The code adds the IJulia package to the Julia installation on the system. Restart any running JupyterLab sessions, and you should see the Julia option in the Launcher.

Julia in jupyterlab

Julia running in JupyterLab

Basic Julia syntax

This section will cover the fundamentals of Julia syntax, including variables, data types, operators, vectors, and so on.

Operators  

In programming, there are special characters called operators that represent specific mathematical or logical processes. Below you will see the most common operators, including addition, subtraction, multiplication, subtraction, and more. 

Note: In Julia, comments are written with single  # characters. Anything written after the # gets ignored by the program (till the end of the line).

# Addition in Julia
37 + 73
110
# Subtraction in Julia
17 - 19
-2
# Multiplication in Julia
29 * 33
957
# Division in Julia
22 / 7
3.142857142857143
# Backwards division in Julia, the above is equal to 0 / 5.
5 \ 0
0
# The remainder operator in Julia 
98456 % 23
16
# Raising to the power 2 (squaring)
(22 / 7) ^ 2
9.877551020408163
# Raising to the power 3 (cubing)
-7 ^ 3
-343
# Raising to the power 0.5 (square-rooting)
(355 / 133) ^ 0.5
1.633760365638372

Variables

In programming, we use variables to store information. Variables make it easy to refer to a piece of information via a name. For example, here we’re storing the number 73 into a variable called a, and the string “Hello world!” in the variable “word” (we’ll look at Julia's different data types in the following section). Typing the name of the variable at the command line prints its value.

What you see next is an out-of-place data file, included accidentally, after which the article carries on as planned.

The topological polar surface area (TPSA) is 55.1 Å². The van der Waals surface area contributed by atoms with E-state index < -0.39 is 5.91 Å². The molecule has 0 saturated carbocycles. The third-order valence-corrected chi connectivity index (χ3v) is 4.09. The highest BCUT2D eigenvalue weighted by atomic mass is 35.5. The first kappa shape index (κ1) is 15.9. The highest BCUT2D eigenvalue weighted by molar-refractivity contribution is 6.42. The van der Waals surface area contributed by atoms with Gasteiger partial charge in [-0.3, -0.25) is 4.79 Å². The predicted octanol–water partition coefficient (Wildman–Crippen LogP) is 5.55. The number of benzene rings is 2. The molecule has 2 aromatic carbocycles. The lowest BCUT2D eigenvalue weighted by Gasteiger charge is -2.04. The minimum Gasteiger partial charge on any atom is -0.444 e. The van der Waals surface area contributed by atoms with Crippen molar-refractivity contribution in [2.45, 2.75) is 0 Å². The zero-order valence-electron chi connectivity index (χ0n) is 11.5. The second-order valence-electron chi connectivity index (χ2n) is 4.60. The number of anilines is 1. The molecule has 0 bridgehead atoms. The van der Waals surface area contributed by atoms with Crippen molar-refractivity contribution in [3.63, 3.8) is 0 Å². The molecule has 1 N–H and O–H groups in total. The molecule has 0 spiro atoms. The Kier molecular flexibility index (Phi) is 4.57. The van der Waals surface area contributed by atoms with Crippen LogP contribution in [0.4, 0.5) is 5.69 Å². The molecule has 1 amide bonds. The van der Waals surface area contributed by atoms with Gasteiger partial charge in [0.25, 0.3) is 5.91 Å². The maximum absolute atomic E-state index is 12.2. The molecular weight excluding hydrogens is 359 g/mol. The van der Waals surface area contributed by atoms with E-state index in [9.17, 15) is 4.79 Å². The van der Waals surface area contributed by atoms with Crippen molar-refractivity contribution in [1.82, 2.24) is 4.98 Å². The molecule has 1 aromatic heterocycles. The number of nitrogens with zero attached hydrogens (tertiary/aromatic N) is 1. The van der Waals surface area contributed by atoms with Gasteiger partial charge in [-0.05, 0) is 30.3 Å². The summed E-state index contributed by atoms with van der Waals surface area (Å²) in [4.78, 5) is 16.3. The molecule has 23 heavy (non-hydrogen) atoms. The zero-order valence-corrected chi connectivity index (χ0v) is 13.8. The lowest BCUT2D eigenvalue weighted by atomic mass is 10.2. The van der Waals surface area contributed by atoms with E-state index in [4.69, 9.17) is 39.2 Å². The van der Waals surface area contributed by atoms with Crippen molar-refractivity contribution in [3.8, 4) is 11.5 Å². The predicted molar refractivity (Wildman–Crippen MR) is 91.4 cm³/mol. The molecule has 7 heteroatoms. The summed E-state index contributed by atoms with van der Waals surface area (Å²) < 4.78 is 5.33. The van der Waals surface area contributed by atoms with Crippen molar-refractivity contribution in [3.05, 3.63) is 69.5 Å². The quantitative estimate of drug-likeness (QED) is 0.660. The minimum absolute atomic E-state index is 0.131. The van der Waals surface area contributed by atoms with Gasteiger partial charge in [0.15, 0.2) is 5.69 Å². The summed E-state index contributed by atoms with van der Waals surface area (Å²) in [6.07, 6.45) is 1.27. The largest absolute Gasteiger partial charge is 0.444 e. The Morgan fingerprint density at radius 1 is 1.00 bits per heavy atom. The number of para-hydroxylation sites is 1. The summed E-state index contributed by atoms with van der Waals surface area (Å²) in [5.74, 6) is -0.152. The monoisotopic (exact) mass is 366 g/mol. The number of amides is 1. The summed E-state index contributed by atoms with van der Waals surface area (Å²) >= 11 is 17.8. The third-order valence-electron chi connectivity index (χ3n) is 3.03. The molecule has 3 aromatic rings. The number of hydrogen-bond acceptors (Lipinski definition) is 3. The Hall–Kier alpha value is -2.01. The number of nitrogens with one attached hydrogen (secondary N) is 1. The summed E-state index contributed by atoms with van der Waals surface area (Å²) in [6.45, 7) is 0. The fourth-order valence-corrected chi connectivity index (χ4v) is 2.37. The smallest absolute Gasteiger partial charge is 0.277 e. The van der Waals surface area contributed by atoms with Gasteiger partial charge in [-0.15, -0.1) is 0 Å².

# Storing the number 73 in a variable a
a = 73
a
73
# Storing "Hello world!" in word
word = "Hello world!"
word
Hello world!

All Julia operators and functions work the same on variables.

# Multiplying two numeric variables
a = 73
b = 37
a * b
2701

You can use any alphanumeric character in variable names, including underscores. However, there are certain conventions in naming them in Julia. Variable names:

  • are lower_snake_case (lowercase and words are separated by an underscore)
  • cannot start with a number.

Introduction to data types in Julia 

Data types tell the program what values a variable takes and what kind of mathematical or logical operators can be used on them without causing an error. There are various data types in Julia, below you can find the most basic ones.

Data type

Expression

Examples

Description

Integers

Int64

1, -99

Whole numbers

Floats

Float64

1.23, 4.0

Numbers with a decimal point 

Booleans

Bool

true, false

Logical values

Strings

String

"Hello", "A", ""

Text data with any number of characters

Characters

Char

'A', '$', '\u20AC'

Text data with exactly one character

The data type of a variable can be printed using the typeof() function:

# Getting the type of 3.14
typeof(3.14)
Float64

When performing operations in Julia, you need to be mindful of the consequences of different data types. For example, multiplying a float and an integer returns a float.

# Bank balance as an integer
balance = 100

# Interest rate as a float
interest_rate = 1.05

# Interest rate as a float
new_balance = balance * interest_rate